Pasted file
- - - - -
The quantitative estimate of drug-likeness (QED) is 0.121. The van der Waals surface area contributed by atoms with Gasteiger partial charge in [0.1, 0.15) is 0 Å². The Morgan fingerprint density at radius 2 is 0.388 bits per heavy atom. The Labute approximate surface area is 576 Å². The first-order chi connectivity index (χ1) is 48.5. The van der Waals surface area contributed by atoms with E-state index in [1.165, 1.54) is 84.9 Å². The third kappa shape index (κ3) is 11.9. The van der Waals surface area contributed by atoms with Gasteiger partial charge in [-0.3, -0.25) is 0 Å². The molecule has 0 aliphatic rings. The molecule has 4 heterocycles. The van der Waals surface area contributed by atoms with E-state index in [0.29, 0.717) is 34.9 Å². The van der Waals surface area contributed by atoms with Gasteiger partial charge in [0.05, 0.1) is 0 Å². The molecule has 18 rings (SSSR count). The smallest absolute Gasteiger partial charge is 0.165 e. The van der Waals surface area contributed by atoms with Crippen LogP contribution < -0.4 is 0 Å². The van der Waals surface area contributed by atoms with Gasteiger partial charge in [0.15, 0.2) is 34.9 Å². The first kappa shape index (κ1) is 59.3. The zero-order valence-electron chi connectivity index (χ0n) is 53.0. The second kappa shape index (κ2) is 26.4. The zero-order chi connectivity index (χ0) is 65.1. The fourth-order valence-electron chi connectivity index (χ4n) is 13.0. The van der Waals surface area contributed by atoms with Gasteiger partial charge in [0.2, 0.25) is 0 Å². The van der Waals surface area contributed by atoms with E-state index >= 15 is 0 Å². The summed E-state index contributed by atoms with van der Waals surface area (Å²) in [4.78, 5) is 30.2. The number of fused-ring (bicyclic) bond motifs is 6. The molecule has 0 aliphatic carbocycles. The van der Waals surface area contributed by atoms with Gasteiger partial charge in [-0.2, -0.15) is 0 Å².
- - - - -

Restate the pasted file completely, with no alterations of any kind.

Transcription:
The quantitative estimate of drug-likeness (QED) is 0.121. The van der Waals surface area contributed by atoms with Gasteiger partial charge in [0.1, 0.15) is 0 Å². The Morgan fingerprint density at radius 2 is 0.388 bits per heavy atom. The Labute approximate surface area is 576 Å². The first-order chi connectivity index (χ1) is 48.5. The van der Waals surface area contributed by atoms with E-state index in [1.165, 1.54) is 84.9 Å². The third kappa shape index (κ3) is 11.9. The van der Waals surface area contributed by atoms with Gasteiger partial charge in [-0.3, -0.25) is 0 Å². The molecule has 0 aliphatic rings. The molecule has 4 heterocycles. The van der Waals surface area contributed by atoms with E-state index in [0.29, 0.717) is 34.9 Å². The van der Waals surface area contributed by atoms with Gasteiger partial charge in [0.05, 0.1) is 0 Å². The molecule has 18 rings (SSSR count). The smallest absolute Gasteiger partial charge is 0.165 e. The van der Waals surface area contributed by atoms with Crippen LogP contribution < -0.4 is 0 Å². The van der Waals surface area contributed by atoms with Gasteiger partial charge in [0.15, 0.2) is 34.9 Å². The first kappa shape index (κ1) is 59.3. The zero-order valence-electron chi connectivity index (χ0n) is 53.0. The second kappa shape index (κ2) is 26.4. The zero-order chi connectivity index (χ0) is 65.1. The fourth-order valence-electron chi connectivity index (χ4n) is 13.0. The van der Waals surface area contributed by atoms with Gasteiger partial charge in [0.2, 0.25) is 0 Å². The van der Waals surface area contributed by atoms with E-state index >= 15 is 0 Å². The summed E-state index contributed by atoms with van der Waals surface area (Å²) in [4.78, 5) is 30.2. The number of fused-ring (bicyclic) bond motifs is 6. The molecule has 0 aliphatic carbocycles. The van der Waals surface area contributed by atoms with Gasteiger partial charge in [-0.2, -0.15) is 0 Å².